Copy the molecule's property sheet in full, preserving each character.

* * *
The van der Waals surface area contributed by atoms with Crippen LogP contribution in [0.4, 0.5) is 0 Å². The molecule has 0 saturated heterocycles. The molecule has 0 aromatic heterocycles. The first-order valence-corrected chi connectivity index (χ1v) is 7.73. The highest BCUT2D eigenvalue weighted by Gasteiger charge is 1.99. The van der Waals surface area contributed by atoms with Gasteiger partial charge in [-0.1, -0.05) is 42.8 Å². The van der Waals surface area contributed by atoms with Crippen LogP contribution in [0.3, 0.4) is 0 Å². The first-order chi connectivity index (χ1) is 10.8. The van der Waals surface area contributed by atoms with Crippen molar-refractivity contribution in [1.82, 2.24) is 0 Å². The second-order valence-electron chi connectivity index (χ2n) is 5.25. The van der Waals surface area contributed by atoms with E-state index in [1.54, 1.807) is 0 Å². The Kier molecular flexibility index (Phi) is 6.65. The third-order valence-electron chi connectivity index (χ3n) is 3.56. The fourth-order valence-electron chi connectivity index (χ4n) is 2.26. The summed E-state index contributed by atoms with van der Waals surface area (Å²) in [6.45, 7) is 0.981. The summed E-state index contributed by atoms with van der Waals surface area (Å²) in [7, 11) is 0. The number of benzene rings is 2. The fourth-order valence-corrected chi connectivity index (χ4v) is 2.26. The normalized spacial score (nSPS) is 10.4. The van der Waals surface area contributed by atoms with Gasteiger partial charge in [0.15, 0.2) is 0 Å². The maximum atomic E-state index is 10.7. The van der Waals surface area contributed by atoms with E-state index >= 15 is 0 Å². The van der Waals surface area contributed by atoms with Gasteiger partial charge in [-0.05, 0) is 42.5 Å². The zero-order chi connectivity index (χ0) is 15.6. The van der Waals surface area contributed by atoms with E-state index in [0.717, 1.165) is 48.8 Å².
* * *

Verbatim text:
The van der Waals surface area contributed by atoms with Crippen LogP contribution in [0.4, 0.5) is 0 Å². The molecule has 0 saturated heterocycles. The molecule has 0 aromatic heterocycles. The first-order valence-corrected chi connectivity index (χ1v) is 7.73. The highest BCUT2D eigenvalue weighted by Gasteiger charge is 1.99. The van der Waals surface area contributed by atoms with Gasteiger partial charge in [-0.1, -0.05) is 42.8 Å². The van der Waals surface area contributed by atoms with Crippen LogP contribution in [0.3, 0.4) is 0 Å². The first-order chi connectivity index (χ1) is 10.8. The van der Waals surface area contributed by atoms with Crippen molar-refractivity contribution in [1.82, 2.24) is 0 Å². The second-order valence-electron chi connectivity index (χ2n) is 5.25. The van der Waals surface area contributed by atoms with E-state index in [1.54, 1.807) is 0 Å². The Kier molecular flexibility index (Phi) is 6.65. The third-order valence-electron chi connectivity index (χ3n) is 3.56. The fourth-order valence-electron chi connectivity index (χ4n) is 2.26. The summed E-state index contributed by atoms with van der Waals surface area (Å²) in [6.45, 7) is 0.981. The summed E-state index contributed by atoms with van der Waals surface area (Å²) in [7, 11) is 0. The number of benzene rings is 2. The fourth-order valence-corrected chi connectivity index (χ4v) is 2.26. The normalized spacial score (nSPS) is 10.4. The van der Waals surface area contributed by atoms with Gasteiger partial charge in [0.15, 0.2) is 0 Å². The maximum atomic E-state index is 10.7. The van der Waals surface area contributed by atoms with E-state index >= 15 is 0 Å². The van der Waals surface area contributed by atoms with Gasteiger partial charge in [-0.05, 0) is 42.5 Å². The zero-order chi connectivity index (χ0) is 15.6. The van der Waals surface area contributed by atoms with E-state index in [0.717, 1.165) is 48.8 Å².